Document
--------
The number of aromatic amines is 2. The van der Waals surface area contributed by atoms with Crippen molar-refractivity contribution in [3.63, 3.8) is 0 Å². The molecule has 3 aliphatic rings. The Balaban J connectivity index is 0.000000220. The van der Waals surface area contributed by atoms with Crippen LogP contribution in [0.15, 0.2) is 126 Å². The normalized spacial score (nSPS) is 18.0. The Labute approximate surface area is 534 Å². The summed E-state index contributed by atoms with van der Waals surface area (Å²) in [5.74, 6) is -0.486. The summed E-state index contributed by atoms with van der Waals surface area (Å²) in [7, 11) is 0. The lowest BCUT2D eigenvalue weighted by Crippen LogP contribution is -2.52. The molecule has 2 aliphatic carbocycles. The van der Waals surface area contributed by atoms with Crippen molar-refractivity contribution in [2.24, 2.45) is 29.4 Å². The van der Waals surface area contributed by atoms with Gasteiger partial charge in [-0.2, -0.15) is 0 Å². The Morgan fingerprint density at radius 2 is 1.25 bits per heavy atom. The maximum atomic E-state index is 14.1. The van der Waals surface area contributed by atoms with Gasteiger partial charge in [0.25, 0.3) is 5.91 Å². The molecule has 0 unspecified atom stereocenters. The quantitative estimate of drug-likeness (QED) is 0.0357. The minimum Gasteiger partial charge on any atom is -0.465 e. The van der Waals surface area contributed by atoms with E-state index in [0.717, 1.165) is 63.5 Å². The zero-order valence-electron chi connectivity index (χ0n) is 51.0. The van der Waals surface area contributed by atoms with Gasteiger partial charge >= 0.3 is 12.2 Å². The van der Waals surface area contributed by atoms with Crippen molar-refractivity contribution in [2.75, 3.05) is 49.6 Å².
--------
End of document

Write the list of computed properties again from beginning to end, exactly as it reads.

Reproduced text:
The number of aromatic amines is 2. The van der Waals surface area contributed by atoms with Crippen molar-refractivity contribution in [3.63, 3.8) is 0 Å². The molecule has 3 aliphatic rings. The Balaban J connectivity index is 0.000000220. The van der Waals surface area contributed by atoms with Crippen LogP contribution in [0.15, 0.2) is 126 Å². The normalized spacial score (nSPS) is 18.0. The Labute approximate surface area is 534 Å². The summed E-state index contributed by atoms with van der Waals surface area (Å²) in [5.74, 6) is -0.486. The summed E-state index contributed by atoms with van der Waals surface area (Å²) in [7, 11) is 0. The lowest BCUT2D eigenvalue weighted by Crippen LogP contribution is -2.52. The molecule has 2 aliphatic carbocycles. The van der Waals surface area contributed by atoms with Crippen molar-refractivity contribution in [2.24, 2.45) is 29.4 Å². The van der Waals surface area contributed by atoms with Gasteiger partial charge in [-0.2, -0.15) is 0 Å². The Morgan fingerprint density at radius 2 is 1.25 bits per heavy atom. The maximum atomic E-state index is 14.1. The van der Waals surface area contributed by atoms with Gasteiger partial charge in [0.25, 0.3) is 5.91 Å². The molecule has 0 unspecified atom stereocenters. The quantitative estimate of drug-likeness (QED) is 0.0357. The minimum Gasteiger partial charge on any atom is -0.465 e. The van der Waals surface area contributed by atoms with E-state index in [0.717, 1.165) is 63.5 Å². The zero-order valence-electron chi connectivity index (χ0n) is 51.0. The van der Waals surface area contributed by atoms with Gasteiger partial charge >= 0.3 is 12.2 Å². The van der Waals surface area contributed by atoms with Crippen molar-refractivity contribution in [2.75, 3.05) is 49.6 Å².